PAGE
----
Avoiding Obamacare’s ‘Death Spiral’

If the administration misses its deadline, the consequences could be severe.

Jeff Zients, acting director of the Office of Management & Budget under President Obama, in his Old Executive Office Building office on Wednesday, February 9, 2011.
National Journal
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Sam Baker
Oct. 27, 2013, 7:33 p.m.

If the Obama ad­min­is­tra­tion can meet its new dead­line for a func­tion­al Obama­care web­site, it might be able to avoid ser­i­ous policy con­sequences from the rocky ini­tial rol­lout and avoid what is known in the in­sur­ance in­dustry as a “death spir­al.”

Pres­id­ent Obama’s re­frain lately is that the Af­ford­able Care Act is “more than a web­site.” And that’s true. But the prob­lems plaguing Health­Care.gov are more than web­site prob­lems. They’re en­roll­ment prob­lems — prob­lems that pre­vent people from ac­cess­ing the rest of the ser­vices brought about by the law.

Jeff Zi­ents, the former White House budget dir­ect­or asked to over­see re­pairs to the site, said Fri­day that the ad­min­is­tra­tion now be­lieves Health­Care.gov can be fully func­tion­al by the end of Novem­ber, and that it will make in­cre­ment­al pro­gress un­til then.

But if the site’s woes last much bey­ond Thanks­giv­ing, health care ex­perts say, there will be ser­i­ous im­plic­a­tions for the law’s over­all suc­cess, not just the polit­ics that sur­round it.

“I think this is an ex­change-en­roll­ment prob­lem in a big way “¦ it’s in sub­stant­ively bad shape,” said Douglas Holtz-Eakin, a con­ser­vat­ive eco­nom­ist and former Con­gres­sion­al Budget Of­fice dir­ect­or who now leads the Amer­ic­an Ac­tion For­um.

Even be­fore the new dead­line was an­nounced, health care ex­perts saw late Novem­ber as a turn­ing point for the law’s in­sur­ance ex­changes, the new mar­ket­places, ac­cessed primar­ily through Health­Care.gov, where people who don’t get cov­er­age through an em­ploy­er can shop for private in­sur­ance plans.

The web­site is the primary way for people to en­roll in cov­er­age through the law. And if too few people sign up, those who do en­roll could see high­er premi­ums and dwind­ling choices.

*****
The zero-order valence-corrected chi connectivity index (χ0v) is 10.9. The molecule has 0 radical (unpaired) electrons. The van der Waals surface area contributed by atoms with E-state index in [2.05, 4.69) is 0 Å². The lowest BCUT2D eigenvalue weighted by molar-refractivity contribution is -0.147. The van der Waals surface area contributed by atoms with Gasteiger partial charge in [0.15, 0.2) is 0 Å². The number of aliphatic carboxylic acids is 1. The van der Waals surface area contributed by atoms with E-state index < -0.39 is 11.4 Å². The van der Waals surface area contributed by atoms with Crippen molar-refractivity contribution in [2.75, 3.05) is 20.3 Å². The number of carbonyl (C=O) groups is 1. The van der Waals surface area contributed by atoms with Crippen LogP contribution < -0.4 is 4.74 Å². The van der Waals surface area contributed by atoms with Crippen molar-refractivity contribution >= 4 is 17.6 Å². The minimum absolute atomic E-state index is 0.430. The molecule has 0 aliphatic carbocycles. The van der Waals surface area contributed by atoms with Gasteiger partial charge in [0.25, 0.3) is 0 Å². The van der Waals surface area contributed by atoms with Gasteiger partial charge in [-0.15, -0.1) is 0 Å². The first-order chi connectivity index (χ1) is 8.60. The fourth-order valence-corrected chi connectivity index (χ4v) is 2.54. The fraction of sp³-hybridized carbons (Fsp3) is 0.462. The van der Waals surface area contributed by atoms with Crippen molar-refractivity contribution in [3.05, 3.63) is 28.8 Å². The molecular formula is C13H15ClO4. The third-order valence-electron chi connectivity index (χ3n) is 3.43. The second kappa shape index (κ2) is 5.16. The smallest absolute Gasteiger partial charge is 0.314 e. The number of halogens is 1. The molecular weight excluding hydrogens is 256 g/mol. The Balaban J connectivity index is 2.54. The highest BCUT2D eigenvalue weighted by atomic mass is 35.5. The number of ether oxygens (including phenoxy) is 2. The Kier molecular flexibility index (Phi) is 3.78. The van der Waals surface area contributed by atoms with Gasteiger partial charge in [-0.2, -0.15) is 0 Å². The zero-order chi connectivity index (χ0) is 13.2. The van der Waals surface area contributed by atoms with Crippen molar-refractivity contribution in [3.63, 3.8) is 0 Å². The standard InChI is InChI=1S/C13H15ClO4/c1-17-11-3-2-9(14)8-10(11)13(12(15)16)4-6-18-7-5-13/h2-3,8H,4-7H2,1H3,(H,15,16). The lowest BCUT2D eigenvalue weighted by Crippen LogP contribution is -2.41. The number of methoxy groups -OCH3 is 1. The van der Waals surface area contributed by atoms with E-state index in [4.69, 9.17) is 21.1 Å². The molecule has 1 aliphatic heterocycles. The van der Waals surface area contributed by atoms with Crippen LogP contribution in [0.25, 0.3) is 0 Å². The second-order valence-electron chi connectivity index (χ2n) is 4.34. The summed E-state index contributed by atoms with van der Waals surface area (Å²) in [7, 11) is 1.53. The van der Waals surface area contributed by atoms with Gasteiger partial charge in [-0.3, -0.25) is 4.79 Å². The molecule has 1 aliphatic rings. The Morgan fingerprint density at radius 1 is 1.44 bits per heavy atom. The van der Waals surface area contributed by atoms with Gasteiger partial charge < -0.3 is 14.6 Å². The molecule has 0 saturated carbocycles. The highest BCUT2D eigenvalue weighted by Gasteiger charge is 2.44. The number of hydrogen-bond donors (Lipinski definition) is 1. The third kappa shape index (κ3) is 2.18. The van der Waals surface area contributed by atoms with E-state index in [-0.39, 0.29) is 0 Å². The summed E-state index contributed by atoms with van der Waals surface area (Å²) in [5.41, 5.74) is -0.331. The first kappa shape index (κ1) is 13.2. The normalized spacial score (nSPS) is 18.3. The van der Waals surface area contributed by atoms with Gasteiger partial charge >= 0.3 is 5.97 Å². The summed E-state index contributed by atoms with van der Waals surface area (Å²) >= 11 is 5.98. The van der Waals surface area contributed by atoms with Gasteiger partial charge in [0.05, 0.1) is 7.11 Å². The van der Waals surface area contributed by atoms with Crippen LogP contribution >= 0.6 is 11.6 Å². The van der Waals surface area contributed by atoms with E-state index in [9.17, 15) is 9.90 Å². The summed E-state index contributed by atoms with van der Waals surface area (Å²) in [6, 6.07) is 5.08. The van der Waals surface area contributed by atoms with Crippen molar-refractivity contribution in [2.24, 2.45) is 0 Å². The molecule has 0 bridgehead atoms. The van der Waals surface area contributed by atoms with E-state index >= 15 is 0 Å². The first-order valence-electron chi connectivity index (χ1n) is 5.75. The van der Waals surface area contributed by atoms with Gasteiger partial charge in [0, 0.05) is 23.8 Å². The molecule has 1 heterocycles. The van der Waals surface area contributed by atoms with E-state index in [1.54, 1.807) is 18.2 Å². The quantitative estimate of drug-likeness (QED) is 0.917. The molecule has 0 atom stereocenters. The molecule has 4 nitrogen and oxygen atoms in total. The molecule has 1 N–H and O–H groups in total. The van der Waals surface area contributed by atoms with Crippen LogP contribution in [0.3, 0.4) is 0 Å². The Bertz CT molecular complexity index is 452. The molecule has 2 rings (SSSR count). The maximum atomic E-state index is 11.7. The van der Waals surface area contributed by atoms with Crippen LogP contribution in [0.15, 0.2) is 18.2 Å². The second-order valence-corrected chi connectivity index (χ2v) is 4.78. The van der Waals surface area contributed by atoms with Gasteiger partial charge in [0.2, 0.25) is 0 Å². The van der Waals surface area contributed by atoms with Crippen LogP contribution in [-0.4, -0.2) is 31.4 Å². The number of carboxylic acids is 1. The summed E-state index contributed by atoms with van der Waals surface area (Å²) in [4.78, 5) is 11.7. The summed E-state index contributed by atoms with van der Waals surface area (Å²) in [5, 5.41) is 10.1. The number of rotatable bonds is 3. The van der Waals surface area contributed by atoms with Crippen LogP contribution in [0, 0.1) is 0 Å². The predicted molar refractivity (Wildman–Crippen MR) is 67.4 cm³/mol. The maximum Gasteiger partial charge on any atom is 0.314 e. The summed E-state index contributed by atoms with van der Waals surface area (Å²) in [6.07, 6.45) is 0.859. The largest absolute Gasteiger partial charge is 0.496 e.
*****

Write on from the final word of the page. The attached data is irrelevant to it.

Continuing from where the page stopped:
The ad­min­is­tra­tion is hop­ing to sign up roughly 7 mil­lion people by the end of March, in­clud­ing about 2.7 mil­lion young adults. Get­ting young people in­to the sys­tem is cru­cial to off­set­ting the cost of guar­an­tee­ing cov­er­age to people with pre-ex­ist­ing con­di­tions.

If they miss those goals be­cause of a founder­ing en­roll­ment pro­cess, the ex­changes might not work as in­ten­ded.

The White House has urged people thwarted by Health­Care.gov to use call cen­ters or pa­per ap­plic­a­tions. But the people most likely to per­sist through the en­roll­ment obstacle course are the sick­est, old­est con­sumers — not the young people who have to be per­suaded even to check out prices on the web­site.

That means the risk pools for the ex­changes could be worse than ex­pec­ted, sad­dling in­surers with ex­tra costs and driv­ing premi­ums up next year And that, in turn, could make en­roll­ment even less at­tract­ive to healthy people. It’s known in the in­sur­ance in­dustry as a “death spir­al.”

“There’s some bad dy­nam­ics if they don’t get more people,” Holtz-Eakin said.

He said the ad­min­is­tra­tion’s polit­ic­al and sub­stant­ive prob­lems could over­lap, even if the web site gets bet­ter. The bad ini­tial ex­per­i­ence with Health­Care.gov may simply ru­in its repu­ta­tion in the eyes of young, web-savvy con­sumers, Holtz-Eakin said.

“Once the brand is bad, what do you do? They have built the first Hy­undai for the web­site,” he said.

Oth­er health care ex­perts are more char­it­able. They say they didn’t ex­pect many people to show up on day one and buy a plan, so the ad­min­is­tra­tion le­git­im­ately has some time to fig­ure things out.

“A lot of folks are win­dow shop­ping right now,” said Dan Schuyler, dir­ect­or of ex­change tech­no­logy at the con­sult­ing firm Leav­itt Part­ners.

He ex­pects people to fo­cus more ser­i­ously on buy­ing in­sur­ance over the next few weeks, so if the site is work­ing by then, the rocky start might not make much of a dif­fer­ence.

Talk of delay­ing the law’s in­di­vidu­al man­date or ex­tend­ing the win­dow to buy in­sur­ance is pre­ma­ture, he said. The White House will have to see how en­roll­ment num­bers are look­ing by Janu­ary, then make a de­cision about wheth­er the pro­cess has caught up to ex­pect­a­tions.

“Then the ad­min­is­tra­tion may con­sider ex­tend­ing open en­roll­ment, but right now I think it’s way too early to make that call,” Schuyler said.


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